My selfish reason for volunteering

I promised myself I wouldn’t get so involved this year. I wouldn’t volunteer to serve on a committee, I would politely refuse any nominations to an office, and I would find more time to write.

Here it is September, and I am still running from meeting to meeting, still frantically trying to decipher the notes I need to turn into legible minutes, still trying to fulfill obligations I took on because — well, because I felt the need to jump in and help a worthy cause.

I’m not sure it isn’t the same for most writers. Yes, there’s the guy who locks himself into a room and turns out a 100,000-word manuscript and emerges with a scruffy beard and bleary eyes to re-introduce himself to his wife and children.

I believe most writers, though, are out and about in the world. If they have young children, they definitely are committed to their school and sport activities. A writer who is a parent cannot live in a bubble unless she can afford nannies and housekeepers.

Which most of us can’t unless we are Danielle Steele.

I have no such excuse, but I still think it is important to be active in something other than writing.  Belonging to writers’ organizations is imperative if I want to improve my skills and share my hopes and fears with people who understand. It also helps to belong to a group who could care less if I wrote a book and care more if I pitch in and help with the annual fundraiser.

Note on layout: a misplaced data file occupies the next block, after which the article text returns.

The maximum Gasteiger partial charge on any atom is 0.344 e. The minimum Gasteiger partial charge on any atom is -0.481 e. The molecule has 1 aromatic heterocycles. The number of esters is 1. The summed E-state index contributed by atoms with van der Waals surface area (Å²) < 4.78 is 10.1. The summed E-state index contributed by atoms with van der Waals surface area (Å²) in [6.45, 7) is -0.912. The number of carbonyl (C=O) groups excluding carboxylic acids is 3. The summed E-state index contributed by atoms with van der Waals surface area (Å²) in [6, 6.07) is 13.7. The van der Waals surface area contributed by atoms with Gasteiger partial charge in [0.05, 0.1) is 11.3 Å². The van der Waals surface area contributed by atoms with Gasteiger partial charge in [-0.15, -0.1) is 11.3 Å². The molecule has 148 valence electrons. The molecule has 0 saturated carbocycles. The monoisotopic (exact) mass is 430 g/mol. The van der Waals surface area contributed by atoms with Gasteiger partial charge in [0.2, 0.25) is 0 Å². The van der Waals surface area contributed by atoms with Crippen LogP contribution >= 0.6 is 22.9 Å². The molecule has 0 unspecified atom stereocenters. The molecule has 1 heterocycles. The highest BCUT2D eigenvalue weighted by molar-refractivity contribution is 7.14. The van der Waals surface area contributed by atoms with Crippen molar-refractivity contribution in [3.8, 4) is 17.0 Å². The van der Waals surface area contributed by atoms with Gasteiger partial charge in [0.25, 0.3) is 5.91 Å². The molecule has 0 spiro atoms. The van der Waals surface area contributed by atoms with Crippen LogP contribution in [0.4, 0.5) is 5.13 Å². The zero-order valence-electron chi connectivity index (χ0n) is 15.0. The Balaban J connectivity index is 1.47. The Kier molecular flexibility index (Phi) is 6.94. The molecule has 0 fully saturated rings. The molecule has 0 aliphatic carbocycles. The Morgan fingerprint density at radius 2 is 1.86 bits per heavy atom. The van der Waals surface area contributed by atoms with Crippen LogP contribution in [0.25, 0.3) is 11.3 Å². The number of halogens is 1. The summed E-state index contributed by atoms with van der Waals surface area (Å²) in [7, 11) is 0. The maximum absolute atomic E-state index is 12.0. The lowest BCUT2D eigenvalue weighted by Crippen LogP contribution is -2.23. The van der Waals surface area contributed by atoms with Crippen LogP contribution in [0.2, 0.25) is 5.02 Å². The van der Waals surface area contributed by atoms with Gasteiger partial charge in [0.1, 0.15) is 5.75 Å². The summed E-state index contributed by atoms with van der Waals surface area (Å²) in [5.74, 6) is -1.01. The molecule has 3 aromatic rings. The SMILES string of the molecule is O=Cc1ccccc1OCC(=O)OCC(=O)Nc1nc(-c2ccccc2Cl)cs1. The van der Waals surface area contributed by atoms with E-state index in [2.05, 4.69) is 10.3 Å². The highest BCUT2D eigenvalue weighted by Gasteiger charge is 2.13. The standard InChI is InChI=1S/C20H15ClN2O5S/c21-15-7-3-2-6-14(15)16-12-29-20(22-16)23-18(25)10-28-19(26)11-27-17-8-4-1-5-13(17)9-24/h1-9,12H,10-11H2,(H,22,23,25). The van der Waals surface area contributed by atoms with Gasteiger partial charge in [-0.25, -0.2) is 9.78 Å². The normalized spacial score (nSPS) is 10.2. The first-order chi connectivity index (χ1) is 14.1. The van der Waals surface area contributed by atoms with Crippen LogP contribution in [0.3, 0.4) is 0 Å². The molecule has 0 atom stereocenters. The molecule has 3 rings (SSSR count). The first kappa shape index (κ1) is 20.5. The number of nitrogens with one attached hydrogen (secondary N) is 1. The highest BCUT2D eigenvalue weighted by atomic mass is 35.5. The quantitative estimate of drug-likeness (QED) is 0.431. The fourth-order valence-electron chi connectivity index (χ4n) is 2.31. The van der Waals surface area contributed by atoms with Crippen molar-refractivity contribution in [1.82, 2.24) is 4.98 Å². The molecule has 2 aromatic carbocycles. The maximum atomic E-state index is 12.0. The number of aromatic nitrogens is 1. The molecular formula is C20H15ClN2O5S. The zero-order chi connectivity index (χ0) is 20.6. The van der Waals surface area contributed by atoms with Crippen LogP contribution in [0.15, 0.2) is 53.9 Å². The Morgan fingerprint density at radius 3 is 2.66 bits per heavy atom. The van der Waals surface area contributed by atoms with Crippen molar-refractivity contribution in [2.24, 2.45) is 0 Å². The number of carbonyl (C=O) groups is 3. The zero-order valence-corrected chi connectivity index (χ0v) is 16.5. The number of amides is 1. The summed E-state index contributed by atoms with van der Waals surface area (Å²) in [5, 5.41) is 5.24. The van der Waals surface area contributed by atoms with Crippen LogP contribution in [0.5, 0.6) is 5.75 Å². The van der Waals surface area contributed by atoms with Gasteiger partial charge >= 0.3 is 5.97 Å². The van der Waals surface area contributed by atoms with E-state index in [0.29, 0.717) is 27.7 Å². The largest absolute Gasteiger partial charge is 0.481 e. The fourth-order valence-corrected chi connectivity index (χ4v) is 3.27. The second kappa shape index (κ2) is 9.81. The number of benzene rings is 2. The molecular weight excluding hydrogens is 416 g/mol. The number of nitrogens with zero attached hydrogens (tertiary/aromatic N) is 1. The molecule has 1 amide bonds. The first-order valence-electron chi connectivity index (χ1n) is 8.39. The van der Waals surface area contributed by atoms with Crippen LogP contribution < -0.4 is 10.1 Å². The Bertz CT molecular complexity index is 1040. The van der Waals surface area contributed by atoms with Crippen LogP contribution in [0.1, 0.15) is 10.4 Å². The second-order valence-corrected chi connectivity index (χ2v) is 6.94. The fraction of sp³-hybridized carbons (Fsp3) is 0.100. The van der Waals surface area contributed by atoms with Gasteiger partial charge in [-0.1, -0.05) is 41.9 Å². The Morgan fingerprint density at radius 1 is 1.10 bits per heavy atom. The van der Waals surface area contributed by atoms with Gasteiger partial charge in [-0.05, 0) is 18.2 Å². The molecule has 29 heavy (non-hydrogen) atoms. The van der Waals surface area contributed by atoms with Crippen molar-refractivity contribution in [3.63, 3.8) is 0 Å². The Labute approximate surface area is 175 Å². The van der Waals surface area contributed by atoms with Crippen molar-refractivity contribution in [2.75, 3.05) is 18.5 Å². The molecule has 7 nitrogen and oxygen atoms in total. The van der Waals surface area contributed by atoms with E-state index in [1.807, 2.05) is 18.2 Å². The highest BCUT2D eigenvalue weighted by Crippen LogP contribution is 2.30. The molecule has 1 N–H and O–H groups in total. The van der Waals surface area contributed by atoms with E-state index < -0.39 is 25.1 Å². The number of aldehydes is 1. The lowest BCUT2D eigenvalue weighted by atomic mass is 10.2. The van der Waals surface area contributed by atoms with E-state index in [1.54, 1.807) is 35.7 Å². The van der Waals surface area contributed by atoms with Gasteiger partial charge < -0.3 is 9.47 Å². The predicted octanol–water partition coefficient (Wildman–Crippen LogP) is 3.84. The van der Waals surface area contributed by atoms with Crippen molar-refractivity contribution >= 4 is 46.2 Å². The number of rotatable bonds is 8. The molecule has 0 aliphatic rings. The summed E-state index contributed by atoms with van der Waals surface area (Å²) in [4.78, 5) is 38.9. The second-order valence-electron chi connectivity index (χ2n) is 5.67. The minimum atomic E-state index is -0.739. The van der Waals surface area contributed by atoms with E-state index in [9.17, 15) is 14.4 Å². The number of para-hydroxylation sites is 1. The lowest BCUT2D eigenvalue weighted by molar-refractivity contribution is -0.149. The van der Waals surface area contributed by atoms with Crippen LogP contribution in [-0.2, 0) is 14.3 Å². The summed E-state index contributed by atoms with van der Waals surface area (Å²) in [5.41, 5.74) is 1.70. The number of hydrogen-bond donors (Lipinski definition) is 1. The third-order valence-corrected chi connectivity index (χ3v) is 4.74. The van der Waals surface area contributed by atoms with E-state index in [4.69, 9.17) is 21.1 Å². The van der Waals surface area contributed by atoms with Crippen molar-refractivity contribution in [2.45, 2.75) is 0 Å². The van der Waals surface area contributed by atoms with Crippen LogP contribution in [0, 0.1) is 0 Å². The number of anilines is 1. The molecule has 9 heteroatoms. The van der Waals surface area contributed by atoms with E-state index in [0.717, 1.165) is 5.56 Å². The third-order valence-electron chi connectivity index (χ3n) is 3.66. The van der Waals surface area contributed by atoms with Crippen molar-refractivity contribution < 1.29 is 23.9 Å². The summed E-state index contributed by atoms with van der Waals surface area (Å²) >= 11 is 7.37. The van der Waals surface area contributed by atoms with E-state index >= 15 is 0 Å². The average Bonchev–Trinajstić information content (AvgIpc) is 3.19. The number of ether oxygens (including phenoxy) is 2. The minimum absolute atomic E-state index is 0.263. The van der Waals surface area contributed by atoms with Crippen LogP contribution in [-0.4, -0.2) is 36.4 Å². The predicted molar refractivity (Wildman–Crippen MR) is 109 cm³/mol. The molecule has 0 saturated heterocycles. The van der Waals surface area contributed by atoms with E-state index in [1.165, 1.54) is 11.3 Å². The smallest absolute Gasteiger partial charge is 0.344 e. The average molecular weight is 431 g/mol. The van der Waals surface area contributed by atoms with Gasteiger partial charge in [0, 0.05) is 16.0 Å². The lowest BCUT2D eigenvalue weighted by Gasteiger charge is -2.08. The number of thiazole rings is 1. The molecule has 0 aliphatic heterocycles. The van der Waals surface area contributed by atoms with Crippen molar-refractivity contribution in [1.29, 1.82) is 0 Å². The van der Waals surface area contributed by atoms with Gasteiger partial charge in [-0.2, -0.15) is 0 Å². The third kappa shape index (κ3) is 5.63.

It keeps me grounded. It keeps me connected.

And, perhaps not so strangely, it invigorates my writing process by providing insight and depth. I have never read a book that didn’t have at least one person in it. Books are about people. I don’t think I can create people in my books if there are no people in my life. And, they have to be people I care about, and people to whom I answer “yes” when they ask for my help.

Last January I promised not to get so involved so I would have more time to write.

It turns out though, that being involved makes me not only a happier person, but makes the time I have to write more valuable and more productive because I bring energy and enthusiasm to the table.

As they say, the more you give, the more you receive.

 

 

 

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1 Comment (+add yours?)

  1. Helen Pollard
    Sep 07, 2014 @ 12:48:35

    I think you’re quite right, Sandy – if you cut yourself from people too much, there goes the inspiration for half your characters and plots! 🙂 Just don’t wear yourself out in the process!

    Reply

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